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Tessa Duder

Tessa Duder’s Biography

Last Updated:
14/08/2020, 10:13 am
Author, Writer
Katherine Mansfield Menton Fellowship 2003

Tessa Duder has written some of New Zealand’s most loved literature of which her Alex quartet is her most successful. She’s an author of novels for young people, writing a plethora of award-winning short stories, plays and non-fiction. Duder began writing fiction at 38. Her first novel Night Race to Kawau was published four years later by the prestigious Oxford University Press in New Zealand and UK in 1982.

In recent years she has taught creative writing at the University of Auckland’s Centre for Continuing Education, at summer schools in Auckland, Hamilton, Kerikeri and Wellington, and many one-day seminars for both adults and children around the country.

The Warrior Virgin, a full-length play for young performers about Joan of Arc, was written in collaboration with Martin Baynton and first performed in 1995. Published by Reed in 1996, it has subsequently been produced by high schools all around New Zealand.

Her Alex novels won her three New Zealand Children's Book of the Year awards and three Esther Glen medals, and are published in America, Britain, Australia and Canada.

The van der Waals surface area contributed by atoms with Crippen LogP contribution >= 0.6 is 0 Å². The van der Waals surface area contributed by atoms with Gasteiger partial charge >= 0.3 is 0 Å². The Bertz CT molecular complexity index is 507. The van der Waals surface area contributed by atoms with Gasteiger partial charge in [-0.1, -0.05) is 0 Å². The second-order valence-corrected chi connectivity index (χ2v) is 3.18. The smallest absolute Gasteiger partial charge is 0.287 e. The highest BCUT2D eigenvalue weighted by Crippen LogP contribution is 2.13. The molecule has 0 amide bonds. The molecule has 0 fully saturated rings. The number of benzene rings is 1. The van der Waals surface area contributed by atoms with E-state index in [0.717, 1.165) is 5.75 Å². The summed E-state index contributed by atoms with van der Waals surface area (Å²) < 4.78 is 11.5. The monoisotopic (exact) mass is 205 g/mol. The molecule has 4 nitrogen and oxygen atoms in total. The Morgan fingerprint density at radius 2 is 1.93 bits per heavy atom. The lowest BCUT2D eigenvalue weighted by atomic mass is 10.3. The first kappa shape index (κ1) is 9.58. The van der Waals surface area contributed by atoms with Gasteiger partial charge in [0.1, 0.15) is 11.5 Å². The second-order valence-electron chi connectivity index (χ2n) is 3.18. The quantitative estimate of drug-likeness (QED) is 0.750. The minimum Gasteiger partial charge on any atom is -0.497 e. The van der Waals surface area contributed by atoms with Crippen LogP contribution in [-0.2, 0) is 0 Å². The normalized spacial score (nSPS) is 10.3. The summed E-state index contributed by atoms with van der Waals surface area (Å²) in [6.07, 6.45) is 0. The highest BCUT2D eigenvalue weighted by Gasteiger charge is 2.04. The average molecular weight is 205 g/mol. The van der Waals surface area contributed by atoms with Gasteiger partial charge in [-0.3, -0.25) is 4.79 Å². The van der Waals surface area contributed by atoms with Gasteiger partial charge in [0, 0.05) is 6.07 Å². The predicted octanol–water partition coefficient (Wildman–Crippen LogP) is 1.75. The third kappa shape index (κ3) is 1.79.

Since winning her first grant in 1985, the Choysa Bursary for Children's Writers, Tessa has been awarded several Creative New Zealand (Arts Council) grants, including a Special Writing Bursary in 1989, the first Writer-in-Residence Fellowship at the University of Waikato in 1991 and the Literary Exchange Fellowship to Australia in 1993.

She was a featured author at the 2000 18th World Congress of the International Reading Association held in Auckland, and at the biennial conference of the Arthur Ransome Society in Durham, England, in 2001.

Duder has been awarded the OBE and the Margaret Mahy Medal. She won the 2003 Katherine Mansfield Memorial Fellowship and in 2007 was awarded an Artists to Antarctica Fellowship, allowing her to spend nearly three weeks at Scott Base. She was awarded an Honorary Doctorate by the University of Waikato in 2008.